Tuesday, 29 March 2011

Barely quantifiable anger

So I was reminiscing today about last year's student protests, and how a largely peaceful and passionate movement was hijacked by a few vandals, who of course got all the attention from the conservative media. While a pessimist might note that the protests entirely failed in their aims, that seems a fairly pointless conclusion to reach given that a majority of the population supported the protesters (who did include me, though on a school-level protest, not the main London one - we got on the local news though!) and the disapproval rates of the government have stayed high all winter.

Last Saturday, the March for the Alternative in London brought together 400,000 people opposed to the irrational and ideologically motivated cuts to public services introduced by this government. (Let's be clear - no-one voted for this, me because I was too young (!) but most people because even the Tory manifesto said "no frontline cuts" and "no top-down reorganisations of the NHS".) Once again, there was sporadic trouble but this time literally only 50 or so people did anything criminal at all. The Daily Mail's resident bigot, Melanie Phillips tried to tar the legitimate protest group UK Uncut with the epithet of anarchists, but, y'know, they aren't. However, it emerges that the UK Uncut members who occupied Fortnum and Mason were tricked into arrest by the police, who, a video released on the Guardian website makes clear, said they would be free to go when they left the store. They then walked out... straight into a police kettle where they were immediately arrested. Ho hum.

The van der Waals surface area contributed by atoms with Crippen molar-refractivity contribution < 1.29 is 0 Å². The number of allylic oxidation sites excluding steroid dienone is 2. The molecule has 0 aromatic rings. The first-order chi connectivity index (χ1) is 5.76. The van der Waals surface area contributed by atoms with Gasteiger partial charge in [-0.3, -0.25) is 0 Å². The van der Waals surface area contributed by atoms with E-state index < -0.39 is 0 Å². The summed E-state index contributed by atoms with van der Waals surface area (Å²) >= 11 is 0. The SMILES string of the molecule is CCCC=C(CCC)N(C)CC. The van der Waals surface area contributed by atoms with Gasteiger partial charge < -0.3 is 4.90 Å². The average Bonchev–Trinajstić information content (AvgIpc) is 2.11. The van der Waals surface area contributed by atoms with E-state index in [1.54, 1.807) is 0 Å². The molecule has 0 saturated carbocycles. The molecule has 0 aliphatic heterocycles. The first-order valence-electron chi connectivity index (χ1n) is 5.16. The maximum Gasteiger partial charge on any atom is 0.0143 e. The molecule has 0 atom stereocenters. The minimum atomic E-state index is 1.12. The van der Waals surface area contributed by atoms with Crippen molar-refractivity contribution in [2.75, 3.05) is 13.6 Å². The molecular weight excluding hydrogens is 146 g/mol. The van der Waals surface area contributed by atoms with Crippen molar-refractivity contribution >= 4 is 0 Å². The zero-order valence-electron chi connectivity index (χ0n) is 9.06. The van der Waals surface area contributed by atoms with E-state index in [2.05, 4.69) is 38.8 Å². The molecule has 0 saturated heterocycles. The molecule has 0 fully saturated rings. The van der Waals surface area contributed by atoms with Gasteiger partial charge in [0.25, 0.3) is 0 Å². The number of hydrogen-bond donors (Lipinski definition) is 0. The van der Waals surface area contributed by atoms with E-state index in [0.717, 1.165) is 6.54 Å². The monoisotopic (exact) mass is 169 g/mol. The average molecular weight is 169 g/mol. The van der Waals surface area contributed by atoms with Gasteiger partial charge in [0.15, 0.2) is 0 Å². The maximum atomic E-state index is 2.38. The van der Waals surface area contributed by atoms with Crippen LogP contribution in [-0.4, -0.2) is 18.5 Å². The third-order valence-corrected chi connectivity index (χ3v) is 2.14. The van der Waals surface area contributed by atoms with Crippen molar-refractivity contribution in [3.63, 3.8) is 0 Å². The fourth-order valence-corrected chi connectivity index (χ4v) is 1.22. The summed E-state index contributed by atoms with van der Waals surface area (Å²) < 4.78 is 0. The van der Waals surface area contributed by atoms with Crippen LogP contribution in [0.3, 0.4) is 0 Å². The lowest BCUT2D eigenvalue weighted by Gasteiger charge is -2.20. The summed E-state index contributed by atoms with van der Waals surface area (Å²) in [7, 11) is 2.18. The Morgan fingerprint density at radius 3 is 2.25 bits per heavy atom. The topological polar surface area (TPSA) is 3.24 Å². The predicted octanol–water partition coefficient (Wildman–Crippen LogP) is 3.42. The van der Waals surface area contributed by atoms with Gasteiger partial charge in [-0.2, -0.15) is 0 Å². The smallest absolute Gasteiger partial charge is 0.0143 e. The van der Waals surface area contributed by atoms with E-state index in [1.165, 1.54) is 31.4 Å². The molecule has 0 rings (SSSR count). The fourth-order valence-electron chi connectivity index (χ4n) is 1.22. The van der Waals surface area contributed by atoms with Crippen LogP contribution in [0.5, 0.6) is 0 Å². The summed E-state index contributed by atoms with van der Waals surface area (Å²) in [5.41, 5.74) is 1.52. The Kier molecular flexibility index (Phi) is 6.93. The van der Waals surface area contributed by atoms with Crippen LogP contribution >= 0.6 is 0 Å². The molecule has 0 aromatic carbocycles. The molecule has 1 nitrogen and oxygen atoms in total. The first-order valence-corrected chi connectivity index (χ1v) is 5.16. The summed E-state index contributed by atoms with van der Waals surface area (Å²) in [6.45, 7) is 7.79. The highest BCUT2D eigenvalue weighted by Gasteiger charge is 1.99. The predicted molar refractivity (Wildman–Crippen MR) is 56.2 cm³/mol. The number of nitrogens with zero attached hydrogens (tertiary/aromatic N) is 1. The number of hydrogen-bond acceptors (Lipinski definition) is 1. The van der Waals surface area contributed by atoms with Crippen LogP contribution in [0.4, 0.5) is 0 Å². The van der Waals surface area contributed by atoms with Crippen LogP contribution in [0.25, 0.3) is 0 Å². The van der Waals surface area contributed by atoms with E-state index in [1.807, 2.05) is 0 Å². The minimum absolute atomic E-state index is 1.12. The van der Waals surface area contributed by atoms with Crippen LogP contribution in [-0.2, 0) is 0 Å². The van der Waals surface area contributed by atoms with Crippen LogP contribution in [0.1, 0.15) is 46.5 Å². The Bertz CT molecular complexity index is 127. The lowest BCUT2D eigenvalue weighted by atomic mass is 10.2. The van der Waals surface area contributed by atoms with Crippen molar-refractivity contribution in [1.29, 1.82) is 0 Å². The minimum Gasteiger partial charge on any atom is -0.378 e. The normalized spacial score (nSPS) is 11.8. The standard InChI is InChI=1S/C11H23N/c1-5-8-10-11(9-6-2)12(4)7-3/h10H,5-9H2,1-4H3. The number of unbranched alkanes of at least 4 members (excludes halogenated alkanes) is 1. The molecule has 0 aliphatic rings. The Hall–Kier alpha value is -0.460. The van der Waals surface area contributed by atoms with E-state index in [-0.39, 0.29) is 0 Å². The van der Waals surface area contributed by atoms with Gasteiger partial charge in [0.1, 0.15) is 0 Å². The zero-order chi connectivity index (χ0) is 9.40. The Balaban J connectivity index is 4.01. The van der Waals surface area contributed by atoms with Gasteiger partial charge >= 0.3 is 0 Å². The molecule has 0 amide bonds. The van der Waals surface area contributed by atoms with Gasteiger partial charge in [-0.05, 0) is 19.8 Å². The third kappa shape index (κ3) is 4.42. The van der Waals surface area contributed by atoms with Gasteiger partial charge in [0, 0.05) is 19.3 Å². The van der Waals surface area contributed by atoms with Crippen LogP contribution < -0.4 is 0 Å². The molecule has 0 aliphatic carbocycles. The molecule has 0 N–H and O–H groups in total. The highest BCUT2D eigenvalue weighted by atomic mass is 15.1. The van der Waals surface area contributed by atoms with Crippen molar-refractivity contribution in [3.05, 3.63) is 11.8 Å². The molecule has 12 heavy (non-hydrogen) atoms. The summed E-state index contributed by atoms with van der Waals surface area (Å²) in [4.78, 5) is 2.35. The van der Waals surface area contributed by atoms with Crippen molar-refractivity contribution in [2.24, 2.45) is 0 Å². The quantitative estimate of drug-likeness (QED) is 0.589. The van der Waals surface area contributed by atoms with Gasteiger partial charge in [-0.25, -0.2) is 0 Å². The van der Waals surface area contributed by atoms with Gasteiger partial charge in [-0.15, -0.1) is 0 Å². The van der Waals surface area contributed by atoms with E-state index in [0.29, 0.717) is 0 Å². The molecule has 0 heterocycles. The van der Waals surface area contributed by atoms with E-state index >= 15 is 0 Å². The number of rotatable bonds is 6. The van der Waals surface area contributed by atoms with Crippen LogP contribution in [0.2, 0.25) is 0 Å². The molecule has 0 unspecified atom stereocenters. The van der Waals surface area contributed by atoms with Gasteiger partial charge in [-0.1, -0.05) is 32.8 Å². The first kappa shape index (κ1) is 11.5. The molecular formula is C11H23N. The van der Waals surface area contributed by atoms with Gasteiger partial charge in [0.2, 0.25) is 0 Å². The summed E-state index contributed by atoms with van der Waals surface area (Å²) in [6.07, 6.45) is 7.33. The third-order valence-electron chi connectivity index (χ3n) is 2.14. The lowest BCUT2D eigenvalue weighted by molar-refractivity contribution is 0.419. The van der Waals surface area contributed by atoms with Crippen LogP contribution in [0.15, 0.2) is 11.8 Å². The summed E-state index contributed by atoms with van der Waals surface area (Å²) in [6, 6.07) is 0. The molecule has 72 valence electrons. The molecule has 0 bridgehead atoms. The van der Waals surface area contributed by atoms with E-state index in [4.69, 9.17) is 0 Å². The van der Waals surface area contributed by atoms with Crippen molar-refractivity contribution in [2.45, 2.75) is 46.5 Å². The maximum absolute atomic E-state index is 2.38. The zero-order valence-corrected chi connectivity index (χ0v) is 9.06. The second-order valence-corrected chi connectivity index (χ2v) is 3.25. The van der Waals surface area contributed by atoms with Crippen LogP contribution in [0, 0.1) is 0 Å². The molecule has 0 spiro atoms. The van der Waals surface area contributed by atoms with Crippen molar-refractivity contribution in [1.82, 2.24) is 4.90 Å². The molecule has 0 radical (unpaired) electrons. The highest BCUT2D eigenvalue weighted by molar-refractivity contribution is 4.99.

So this brings me back to this blog's title. Anger is a relative concept. It's possible to get astoudingly angry about tiny little things, while allowing capitalists to get away with paying only a pittance in taxes to a country which gives them everything. Anger must be directed if it is to achieve anything. The March for the Alternative and the UK Uncut movement are all legitimate harbingers of anger, but we must be so careful not to let vandals and wreckers destroy them as they did the tuition fees protests. An irresponsible and biased media is clearly not going to help here. Therefore activists must keep making their case eloquently and passionately in the British democratic tradition, so that the barely quantifiable anger against the government of the country's progressive majority can be refined into a real popular movement - a movement with the power to change.

Phillips: http://bit.ly/fK7Pe7
Guardian footage: http://bit.ly/fto02l
My point made better: http://bit.ly/iaxIEH

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